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Letters to the editor — Monday (5-2-2016)

Pierce is jumping the gun on GOP headquarters site 

Apparently Commissioner Pierce doesn’t have my email address. I’m a member of the Rowan County Republican Party Executive Committee, and he missed me and several other members of the Executive Committee about his SUGGESTION that the Republican Party Headquarters be placed at West End Plaza. I would have thought  placing this on the agenda for the commissioners’ 3 p.m. meeting on Monday is a bit premature as the Republican Party Executive Committee doesn’t meet until 6:30 p.m. Monday evening to consider MULTIPLE offers of a location(s) for their election headquarters that BEST serves all the members and potential members of the Republican Party of Rowan County.

It’s just my opinion, but I am sure that the commissioners have much more important issues to consider than a premature approval of a lease that may never happen. Commissioner Klusman is correct that this is NOT a decision for commissioners.

— Donald Vick

Salisbury

Vick is a member at large of the Rowan County Republican Party Executive Committee.

A godless nation 

On the issue of the LGBT rights to use a bathroom, what about my right for my wife to use a restroom in private? Who in their right mind would want a transgender in a restroom with their wife and kids? Why not put locks on the doors? Then only one person at a time could use the restroom.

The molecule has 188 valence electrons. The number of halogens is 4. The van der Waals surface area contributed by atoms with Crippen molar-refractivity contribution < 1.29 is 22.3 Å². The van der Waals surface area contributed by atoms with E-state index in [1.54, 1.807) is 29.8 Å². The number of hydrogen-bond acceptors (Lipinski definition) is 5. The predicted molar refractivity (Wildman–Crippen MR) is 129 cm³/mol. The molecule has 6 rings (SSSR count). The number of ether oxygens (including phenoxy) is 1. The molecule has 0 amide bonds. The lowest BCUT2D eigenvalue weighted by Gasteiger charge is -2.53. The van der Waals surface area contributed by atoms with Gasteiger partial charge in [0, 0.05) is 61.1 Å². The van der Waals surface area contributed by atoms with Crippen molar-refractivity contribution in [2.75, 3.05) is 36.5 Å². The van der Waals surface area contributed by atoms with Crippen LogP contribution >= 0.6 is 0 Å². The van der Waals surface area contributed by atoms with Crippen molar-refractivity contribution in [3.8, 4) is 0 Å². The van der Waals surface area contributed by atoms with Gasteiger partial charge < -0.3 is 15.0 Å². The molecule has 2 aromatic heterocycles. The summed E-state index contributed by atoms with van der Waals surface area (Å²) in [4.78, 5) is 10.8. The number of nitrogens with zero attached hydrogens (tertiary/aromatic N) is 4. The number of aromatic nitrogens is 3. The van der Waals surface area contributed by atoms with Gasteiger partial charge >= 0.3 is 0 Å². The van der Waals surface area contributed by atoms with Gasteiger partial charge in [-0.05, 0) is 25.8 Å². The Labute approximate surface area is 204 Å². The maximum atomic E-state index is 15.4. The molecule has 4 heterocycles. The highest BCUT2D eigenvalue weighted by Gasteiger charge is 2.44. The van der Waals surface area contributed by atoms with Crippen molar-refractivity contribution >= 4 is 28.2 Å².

I know some judge is going to repeal HB2, and then some men will use that to claim they are transgender so they can go into the ladies restroom. If one of these men tries to use a restroom with my wife, I have two words for you: hell, no. I know there are other men out there that feel as I do. To the transgenders, God made you ether a man or a woman, not half and half, no matter what your sick, warped mind tells you.

Folks, can you see how our rights are being taken away so the godless LBGT get rights? Something is wrong here.

Donald Trump says he will make America great again. Sorry, Donald, that will never happen. Here’s why. The godless, LGBT, ACLU, Obama-hand-picked judges have seen to this. Matter of fact, it’s going to get worse. America used to be one nation under God; now it’s one nation under satan. God has been taken out of everything. No one respects us anymore. Race relations are worse. The godless, LGBT and others have all the rights. If you are a Christian, you are forced to do what the godless ACLU wants. The more vile and wicked things are, that’s what people want, not what’s right or wrong.

What is gong on with drivers? All the time you hear about drivers crossing the center line and killing someone or running off the road and hitting homes. Drivers are not watching the road. If they were, these things wouldn’t be happening. I see drivers using cell phones, weaving all over the road. If you can’t drive, then park it.

— Jim Younts

Salisbury

HB2 exploits fear